Fox News host Tucker Carlson dipped his toe into anti-vaxxer waters on Thursday night as he expressed skepticism over vaccines against the coronavirus, invoking the severe allergic reaction one recent recipient experienced while warning his viewers that the elites would continue threatening them “unless we take it.”
At the top of his top-rated primetime program on Thursday night, the right-wing host—who pivoted from coronavirus alarmist to COVID contrarian months ago—derisively snarked about the amount of positive news coverage the authorization of COVID-19 vaccines has received.
“Suddenly the COVID vaccine is on the morning shows, touted on celebrity Twitter accounts, and the news about it is uniformly glowing,” he sarcastically declared. “This stuff is just great. A lot of famous people say so. Just the other day, the guy who played Gandalf in The Lord of the Rings series got the vaccine. As on any media tour, the paparazzi were there for the dramatic moment when they stuck the needle in his arm.”
Carlson quickly switched his attention to the recent news that an Alaskan health care worker suffered a serious allergic reaction to the Pfizer vaccine, contrasting that with the overall excitement that has greeted the government approval and distribution of the preventatives.
“‘It was all a fantastic experience,’ according to doctors who treated her,” Carlson said, quoting an article about the situation. “‘During the whole time, she was still enthusiastic she got the vaccine and the benefits it would give her in the future.’”
“What a cheerful patient, she must be,” he further sneered. “We’ve got to assume she is, in any case, because we can’t really know. The authorities did not release her name. All we know is she is a highly satisfied customer. Yet another. Have a vaccine and a smile. Just do it!”
“So, how are the rest of us supposed to respond to a marketing campaign like this? Well, nervously,” Carlson continued. ”Even if you are strongly supportive of vaccines, and we are, even if you recognize how many millions of lives have been saved over the past 50 years by vaccine, and we do, it all seems a bit much, it feels false, because it is, it’s too slick.”
He would go on and say it was “patronizing” that people would say they are excited to receive the vaccine before he claimed the campaign to inoculate the populace was an attempt by the government to exert further control.
“In this country, we control our own bodies,” Carlson said. “They are always telling us that. But no. Suddenly, the rules have changed. On the question of the corona vaccine, our leaders definitely are not pro-choice. Their view is do as you are told and don’t complain. No uncomfortable questions. Those are not just suggestions, they are rules and Silicon Valley aims to enforce them.”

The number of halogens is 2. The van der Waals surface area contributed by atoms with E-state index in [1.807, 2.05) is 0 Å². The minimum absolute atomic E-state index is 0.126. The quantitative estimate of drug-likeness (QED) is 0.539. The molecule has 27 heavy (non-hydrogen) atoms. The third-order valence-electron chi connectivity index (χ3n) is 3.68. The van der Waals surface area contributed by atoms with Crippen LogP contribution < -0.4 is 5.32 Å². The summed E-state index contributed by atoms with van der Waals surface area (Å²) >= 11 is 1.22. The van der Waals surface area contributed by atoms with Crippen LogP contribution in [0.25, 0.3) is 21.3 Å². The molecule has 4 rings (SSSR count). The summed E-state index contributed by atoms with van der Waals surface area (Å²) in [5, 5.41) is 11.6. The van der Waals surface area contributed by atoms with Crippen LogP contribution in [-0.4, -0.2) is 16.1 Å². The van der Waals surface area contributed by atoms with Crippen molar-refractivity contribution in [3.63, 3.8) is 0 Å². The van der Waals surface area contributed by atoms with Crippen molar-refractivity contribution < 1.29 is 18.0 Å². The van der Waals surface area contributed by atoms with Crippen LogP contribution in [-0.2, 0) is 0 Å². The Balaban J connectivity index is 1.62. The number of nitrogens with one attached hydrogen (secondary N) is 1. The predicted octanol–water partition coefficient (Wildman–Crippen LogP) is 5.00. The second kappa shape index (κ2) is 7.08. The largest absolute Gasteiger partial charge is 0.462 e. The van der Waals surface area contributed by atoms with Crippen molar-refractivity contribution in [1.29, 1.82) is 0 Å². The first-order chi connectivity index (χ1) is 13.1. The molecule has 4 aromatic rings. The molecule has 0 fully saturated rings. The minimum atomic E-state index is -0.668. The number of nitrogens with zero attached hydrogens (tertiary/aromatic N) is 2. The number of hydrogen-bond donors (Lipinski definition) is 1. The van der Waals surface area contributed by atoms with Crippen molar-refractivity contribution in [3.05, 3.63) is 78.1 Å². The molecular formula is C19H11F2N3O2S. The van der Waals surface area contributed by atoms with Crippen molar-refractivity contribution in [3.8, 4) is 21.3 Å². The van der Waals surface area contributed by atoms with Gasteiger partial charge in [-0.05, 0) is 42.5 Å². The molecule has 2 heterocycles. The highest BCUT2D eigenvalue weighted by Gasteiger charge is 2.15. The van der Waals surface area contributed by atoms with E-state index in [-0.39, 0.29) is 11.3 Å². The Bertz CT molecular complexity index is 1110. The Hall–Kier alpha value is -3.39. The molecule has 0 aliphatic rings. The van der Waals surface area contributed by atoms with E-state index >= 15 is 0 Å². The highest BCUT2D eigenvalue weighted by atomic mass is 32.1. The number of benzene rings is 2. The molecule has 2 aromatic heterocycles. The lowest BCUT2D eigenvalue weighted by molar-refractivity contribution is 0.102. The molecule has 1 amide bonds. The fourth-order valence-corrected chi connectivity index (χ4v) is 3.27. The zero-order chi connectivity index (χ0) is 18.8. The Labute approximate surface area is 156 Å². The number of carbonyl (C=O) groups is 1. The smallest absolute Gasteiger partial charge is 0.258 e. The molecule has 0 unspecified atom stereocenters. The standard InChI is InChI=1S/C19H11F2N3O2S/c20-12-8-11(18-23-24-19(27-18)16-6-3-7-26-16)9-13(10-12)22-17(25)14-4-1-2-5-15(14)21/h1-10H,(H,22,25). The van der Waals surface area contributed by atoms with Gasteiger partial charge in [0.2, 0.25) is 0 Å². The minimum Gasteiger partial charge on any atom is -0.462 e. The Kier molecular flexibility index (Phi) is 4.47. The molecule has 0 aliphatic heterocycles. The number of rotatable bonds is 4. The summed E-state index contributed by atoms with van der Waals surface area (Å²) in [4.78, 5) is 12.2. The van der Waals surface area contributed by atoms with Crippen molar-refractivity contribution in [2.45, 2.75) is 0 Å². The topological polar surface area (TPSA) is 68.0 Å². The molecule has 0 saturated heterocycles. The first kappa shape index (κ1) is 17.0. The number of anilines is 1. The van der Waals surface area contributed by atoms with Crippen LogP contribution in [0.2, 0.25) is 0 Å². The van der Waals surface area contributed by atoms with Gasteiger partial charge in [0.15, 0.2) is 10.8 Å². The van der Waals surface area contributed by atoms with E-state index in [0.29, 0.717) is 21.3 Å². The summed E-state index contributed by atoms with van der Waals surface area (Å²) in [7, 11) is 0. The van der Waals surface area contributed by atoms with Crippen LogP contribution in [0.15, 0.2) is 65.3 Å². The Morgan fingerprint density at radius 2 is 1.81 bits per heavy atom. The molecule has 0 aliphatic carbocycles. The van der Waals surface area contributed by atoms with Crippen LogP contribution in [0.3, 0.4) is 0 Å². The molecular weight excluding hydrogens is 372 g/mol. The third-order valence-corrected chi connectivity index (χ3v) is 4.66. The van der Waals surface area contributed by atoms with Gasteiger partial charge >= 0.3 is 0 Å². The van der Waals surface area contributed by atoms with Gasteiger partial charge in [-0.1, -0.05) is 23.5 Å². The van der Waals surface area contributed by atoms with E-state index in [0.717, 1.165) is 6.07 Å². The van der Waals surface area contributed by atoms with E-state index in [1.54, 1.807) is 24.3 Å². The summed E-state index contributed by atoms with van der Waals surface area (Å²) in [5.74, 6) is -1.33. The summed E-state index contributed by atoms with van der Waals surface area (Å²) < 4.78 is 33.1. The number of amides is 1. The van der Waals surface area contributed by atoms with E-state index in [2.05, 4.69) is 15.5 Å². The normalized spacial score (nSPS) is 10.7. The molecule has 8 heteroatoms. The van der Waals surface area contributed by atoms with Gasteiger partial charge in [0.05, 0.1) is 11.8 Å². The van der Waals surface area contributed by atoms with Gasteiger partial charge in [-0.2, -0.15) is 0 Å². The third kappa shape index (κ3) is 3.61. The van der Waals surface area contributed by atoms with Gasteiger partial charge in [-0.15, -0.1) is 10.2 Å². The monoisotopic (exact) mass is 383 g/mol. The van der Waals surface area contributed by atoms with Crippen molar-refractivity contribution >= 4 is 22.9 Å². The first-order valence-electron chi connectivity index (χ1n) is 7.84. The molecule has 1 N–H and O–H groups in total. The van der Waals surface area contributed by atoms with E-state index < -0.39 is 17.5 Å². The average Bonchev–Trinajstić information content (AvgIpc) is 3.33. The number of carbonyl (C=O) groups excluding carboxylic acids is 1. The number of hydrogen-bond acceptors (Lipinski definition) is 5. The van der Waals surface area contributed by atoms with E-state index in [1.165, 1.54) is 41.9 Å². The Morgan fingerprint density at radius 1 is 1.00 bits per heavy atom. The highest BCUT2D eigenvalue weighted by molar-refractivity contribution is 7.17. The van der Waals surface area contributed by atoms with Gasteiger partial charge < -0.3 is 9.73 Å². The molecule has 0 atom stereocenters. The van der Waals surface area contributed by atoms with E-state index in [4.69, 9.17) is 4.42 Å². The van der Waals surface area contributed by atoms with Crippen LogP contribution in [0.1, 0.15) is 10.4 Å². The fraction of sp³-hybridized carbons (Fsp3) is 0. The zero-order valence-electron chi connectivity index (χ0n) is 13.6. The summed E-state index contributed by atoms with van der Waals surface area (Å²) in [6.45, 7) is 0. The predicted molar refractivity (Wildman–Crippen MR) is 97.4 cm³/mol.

The Fox News star, who has regularly taken aim at Big Tech, went on to complain that Twitter is flagging tweets claiming that the vaccine is used to “control populations” while blasting Facebook for amplifying reassuring information about vaccines.
“So whatever you do, don’t say this is social control because if you do, the richest and most powerful people in the world will act in perfect coordination to shut you down immediately,” he grumbled.
Carlson then took his skepticism around the vaccines several steps further by suggesting that Bill and Melinda Gates, who have been the target of unhinged conspiracies revolving around vaccines, were “happy to take control” and pushing “censorship” surrounding the preventative medicine.
“So [Melinda Gates] is demanding the tech companies censor anyone who contradicts the official storyline on the COVID vaccine, and she is getting her wish,” he asserted. “None of this inspires confidence. Censorship will not convince a single person to take the coronavirus vaccine. In fact, it will have the opposite effect.”
The right-wing host, who Fox News lawyers have successfully argued in court should not be taken seriously, went on to say public health experts shouldn’t be trusted because the post-Thanksgiving surge in coronavirus cases supposedly didn’t occur. (Some U.S. regions haven’t seen an increase in already record-setting infection rates while other areas have experienced massive spikes.)
Carlson’s vaccine skepticism came just a day after the United States experienced more than 3,600 coronavirus deaths, a grim new record. ICU capacity in Southern California has fallen to 0 percent, and cases nationwide have surpassed 17 million. The Fox star, perhaps expectedly, also expressed doubt over those numbers, claiming the death toll was likely inflated.
Americans’ reluctance in receiving inoculations, meanwhile, has declined in recent weeks amid hopeful news about multiple COVID-19 vaccines, the FDA’s approval of the Pfizer vaccine, and the shots being distributed and administered across the country.